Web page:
If it were unnatural for a woman to rule because she lacketh a man's strength, then old kings which be most meet to rule for wit and experience, because they lack strength, should be unmeet for the feebleness of the body. Yea, say you, God hath appointed her to be subject to her husband ... therefore she may not be the head. I grant that so far as pertaineth to the bands of marriage and the office of a wife, she must be a subject, but as a magistrate she may be her husband's head. For the scripture saith not thine eye must be to the man, but to thy husband. Neither oweth every woman obedience to every man, but to her own husband. Well, if she be her husband's subject, she can be no ruler. That followeth not, for the child is the father's subject and the father the child's ruler, and as Aristotle saith (whom you so much urge) his rule is kinglike over his child. But the husband's is civil, then if the child by nature a subject may be by law a head, yea the head of his father, and his father his subject, why may the woman not be the husband's inferior in matters of wedlock, and his head in the guiding of the commonwealth? ... If then they may govern men in the house by St Paul's commission, and an household is a little commonwealth, as Socrates in Xenophon saith, then I cannot see how you can debar them of all rule, or conclude that to be heads of men is against nature. Which if you grant, is enough to disprove of your minor. If you put to and say, in a commonwealth yet it will not serve, for the proof of that is because (say you) she is the man's subject. I have showed how, in that she is his wife, not in that she is a woman. For as you see, she may be some man's head, as in her household. But while you take this word nature too largely, you deceive yourself wittingly, thinking that because it is not so convenient, so profitable, or meet, therefore it is unnatural. But that is too large a scope, Wherefore that we may understand how far you stretch this word nature, I will ask you whether you take it as it is for the most part; or all together, that is universal. If you take it as it is in the order of nature, for the most part (as it is natural for an old man to have white hairs in his age, or for a woman to bring forth one child at a burden) and then reason it is against nature for an old man to have black hairs, or against nature for a woman to bring forth two children or three at a burden: no man would allow your reasoning. For though the one be according to nature as it is for the most part, yet is not the other, that happeneth sometime, utterly against nature. In like manner, though it be for the most part seen that men and not women do rule commonwealths, yet when it happeneth sometime by the ordinance of God and course of inheritance that they bear rule, it is not to be concluded that it repugneth against nature: no more than the old man's black hairs, or the woman's two twins. So that you see that in this deception of nature, their rule cannot be against nature. On the other side, if you take it in a generality, as whensoever the stone moveth upward, it is violent and against nature: or whensoever the fire consumeth not the matter that is put to it: then you are further wide. For it chanceth not seldom but oft not in one country, but in many, not among the barbarous, but in the chiefest empires and monarchies, and not only in them, but in the commonwealth of the Jews, more than once or twice, that women being inheritors, have ruled over their parents, wives after their husbands: and sisters after their brethren, as I shall at large declare. But before I come to that point I must wade a little further with him in his argument of nature. Wherefore I reason against him thus: whatsoever preserveth commonwealths and destroyeth them not is not against nature, but the rule of women hath preserved commonwealths, ergo it is not against nature.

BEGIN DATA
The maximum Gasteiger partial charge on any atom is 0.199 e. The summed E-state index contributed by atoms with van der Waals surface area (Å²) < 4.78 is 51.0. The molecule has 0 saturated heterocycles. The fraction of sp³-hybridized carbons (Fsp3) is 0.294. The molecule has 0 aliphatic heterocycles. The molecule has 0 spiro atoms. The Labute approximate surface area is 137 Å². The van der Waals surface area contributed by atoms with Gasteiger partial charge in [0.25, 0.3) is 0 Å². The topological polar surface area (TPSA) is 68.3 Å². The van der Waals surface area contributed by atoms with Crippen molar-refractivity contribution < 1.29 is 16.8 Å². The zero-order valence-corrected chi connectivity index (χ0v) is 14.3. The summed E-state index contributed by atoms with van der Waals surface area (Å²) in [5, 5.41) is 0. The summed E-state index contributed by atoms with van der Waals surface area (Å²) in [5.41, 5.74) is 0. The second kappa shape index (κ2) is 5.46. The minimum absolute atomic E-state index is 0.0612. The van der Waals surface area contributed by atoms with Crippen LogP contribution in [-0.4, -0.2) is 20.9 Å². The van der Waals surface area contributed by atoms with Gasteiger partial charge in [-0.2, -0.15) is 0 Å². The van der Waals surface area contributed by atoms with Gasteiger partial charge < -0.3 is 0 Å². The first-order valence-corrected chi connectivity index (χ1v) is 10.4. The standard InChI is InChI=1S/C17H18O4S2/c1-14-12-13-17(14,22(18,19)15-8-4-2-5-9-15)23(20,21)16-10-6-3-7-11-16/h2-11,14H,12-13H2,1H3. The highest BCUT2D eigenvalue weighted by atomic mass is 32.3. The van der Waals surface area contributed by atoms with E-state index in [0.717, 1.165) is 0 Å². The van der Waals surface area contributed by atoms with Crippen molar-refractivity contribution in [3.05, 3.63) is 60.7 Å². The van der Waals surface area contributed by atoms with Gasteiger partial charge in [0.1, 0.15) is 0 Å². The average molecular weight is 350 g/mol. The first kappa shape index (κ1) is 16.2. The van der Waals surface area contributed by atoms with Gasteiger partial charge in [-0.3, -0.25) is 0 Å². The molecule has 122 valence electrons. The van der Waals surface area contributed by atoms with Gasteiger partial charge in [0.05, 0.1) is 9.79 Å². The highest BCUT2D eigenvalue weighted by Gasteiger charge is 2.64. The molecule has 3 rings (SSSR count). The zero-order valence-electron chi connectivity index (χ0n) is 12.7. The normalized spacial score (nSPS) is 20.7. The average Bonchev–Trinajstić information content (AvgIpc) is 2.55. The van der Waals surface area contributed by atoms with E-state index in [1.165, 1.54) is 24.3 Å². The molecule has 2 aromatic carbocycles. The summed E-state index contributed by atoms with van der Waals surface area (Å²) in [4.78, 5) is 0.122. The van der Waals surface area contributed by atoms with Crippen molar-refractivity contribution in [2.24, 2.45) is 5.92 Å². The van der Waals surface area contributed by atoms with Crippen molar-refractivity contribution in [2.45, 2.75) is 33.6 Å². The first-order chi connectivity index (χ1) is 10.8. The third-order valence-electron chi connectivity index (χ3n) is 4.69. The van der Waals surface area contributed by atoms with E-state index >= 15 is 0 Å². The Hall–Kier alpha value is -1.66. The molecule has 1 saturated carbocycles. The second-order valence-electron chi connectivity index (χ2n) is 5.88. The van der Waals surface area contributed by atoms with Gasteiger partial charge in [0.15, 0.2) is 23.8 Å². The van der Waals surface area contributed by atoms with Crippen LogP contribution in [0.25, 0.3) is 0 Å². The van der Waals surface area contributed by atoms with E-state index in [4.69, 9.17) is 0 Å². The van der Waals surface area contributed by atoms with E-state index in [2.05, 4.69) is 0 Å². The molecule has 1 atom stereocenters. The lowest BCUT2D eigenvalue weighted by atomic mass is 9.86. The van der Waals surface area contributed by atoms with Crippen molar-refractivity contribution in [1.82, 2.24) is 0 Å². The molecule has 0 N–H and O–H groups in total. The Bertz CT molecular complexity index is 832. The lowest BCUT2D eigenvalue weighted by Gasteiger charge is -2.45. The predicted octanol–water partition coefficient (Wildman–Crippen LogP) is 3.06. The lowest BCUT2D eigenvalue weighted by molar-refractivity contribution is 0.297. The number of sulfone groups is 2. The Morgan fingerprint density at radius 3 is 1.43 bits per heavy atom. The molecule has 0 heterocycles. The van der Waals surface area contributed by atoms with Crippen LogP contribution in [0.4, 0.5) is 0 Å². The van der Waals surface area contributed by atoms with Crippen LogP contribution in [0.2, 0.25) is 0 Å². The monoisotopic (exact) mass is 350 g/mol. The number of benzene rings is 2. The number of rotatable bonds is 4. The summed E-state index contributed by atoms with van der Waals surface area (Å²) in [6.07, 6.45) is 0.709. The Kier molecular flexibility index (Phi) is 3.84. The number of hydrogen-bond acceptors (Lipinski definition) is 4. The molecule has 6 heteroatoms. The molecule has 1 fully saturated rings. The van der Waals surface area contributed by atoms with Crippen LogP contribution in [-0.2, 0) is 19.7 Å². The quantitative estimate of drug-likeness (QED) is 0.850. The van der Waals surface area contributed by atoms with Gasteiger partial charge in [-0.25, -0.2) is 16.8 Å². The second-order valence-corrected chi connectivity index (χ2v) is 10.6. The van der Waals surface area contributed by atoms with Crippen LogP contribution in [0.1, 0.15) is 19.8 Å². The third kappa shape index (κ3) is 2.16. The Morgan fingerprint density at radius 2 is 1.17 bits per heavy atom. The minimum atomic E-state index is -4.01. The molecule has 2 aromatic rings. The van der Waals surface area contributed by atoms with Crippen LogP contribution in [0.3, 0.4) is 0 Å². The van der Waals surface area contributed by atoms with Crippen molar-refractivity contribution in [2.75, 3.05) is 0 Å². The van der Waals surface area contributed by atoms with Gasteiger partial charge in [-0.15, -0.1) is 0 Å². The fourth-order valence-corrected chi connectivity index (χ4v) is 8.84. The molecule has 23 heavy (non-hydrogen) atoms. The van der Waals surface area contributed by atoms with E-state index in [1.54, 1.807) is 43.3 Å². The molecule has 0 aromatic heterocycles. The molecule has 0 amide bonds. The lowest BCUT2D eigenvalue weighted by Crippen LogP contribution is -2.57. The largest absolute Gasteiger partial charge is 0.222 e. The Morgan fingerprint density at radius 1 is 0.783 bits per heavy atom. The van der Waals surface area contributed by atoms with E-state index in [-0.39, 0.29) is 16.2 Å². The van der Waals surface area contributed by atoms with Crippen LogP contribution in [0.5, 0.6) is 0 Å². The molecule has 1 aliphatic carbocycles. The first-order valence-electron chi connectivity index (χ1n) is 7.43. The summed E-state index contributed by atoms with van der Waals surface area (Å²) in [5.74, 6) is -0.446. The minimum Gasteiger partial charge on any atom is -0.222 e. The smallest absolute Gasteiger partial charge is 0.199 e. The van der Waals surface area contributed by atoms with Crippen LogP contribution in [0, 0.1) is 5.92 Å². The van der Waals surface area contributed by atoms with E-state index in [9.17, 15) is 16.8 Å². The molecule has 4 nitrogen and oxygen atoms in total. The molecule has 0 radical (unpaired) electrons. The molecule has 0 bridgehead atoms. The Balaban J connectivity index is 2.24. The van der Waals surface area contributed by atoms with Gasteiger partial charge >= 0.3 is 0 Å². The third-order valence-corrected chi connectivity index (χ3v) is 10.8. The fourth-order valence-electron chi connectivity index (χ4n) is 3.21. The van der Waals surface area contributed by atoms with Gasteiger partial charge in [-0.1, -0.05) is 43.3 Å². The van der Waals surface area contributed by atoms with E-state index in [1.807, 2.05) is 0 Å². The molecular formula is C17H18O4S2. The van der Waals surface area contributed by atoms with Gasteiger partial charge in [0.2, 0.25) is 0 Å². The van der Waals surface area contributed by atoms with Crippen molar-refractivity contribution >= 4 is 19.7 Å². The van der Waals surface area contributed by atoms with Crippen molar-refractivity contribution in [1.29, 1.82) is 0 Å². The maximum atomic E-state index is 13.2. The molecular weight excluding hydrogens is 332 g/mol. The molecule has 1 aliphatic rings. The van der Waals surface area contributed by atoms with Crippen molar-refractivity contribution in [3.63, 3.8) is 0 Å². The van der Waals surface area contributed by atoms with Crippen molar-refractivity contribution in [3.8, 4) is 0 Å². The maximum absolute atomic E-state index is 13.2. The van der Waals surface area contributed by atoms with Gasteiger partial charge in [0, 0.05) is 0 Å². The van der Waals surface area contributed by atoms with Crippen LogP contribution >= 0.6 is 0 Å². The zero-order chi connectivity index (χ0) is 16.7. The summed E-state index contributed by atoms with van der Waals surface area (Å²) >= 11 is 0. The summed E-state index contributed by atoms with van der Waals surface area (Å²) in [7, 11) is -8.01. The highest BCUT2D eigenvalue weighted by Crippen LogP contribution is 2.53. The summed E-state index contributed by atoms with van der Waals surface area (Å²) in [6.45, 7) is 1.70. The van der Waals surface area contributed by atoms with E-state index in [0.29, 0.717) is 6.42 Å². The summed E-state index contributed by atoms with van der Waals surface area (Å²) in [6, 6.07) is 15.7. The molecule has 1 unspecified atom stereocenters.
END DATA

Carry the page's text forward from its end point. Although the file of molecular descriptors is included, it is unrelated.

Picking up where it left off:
This is taken, with some modernisation of orthography, directly from: the first edition - John Aylmer, excerpt from An harborow for faithful and true subjects, 1559, fols Blrff, C4r . For those interested the link is to a PDF of that first edition.

This text is part of the Internet Modern History Sourcebook. The Sourcebook is a collection of public domain and copy-permitted texts for introductory level classes in modern European and World history.

Unless otherwise indicated the specific electronic form of the document is copyright. Permission is granted for electronic copying, distribution in print form for educational purposes and personal use. If you do reduplicate the document, indicate the source. No permission is granted for commercial use of the Sourcebook.

© Paul Halsall, July 2019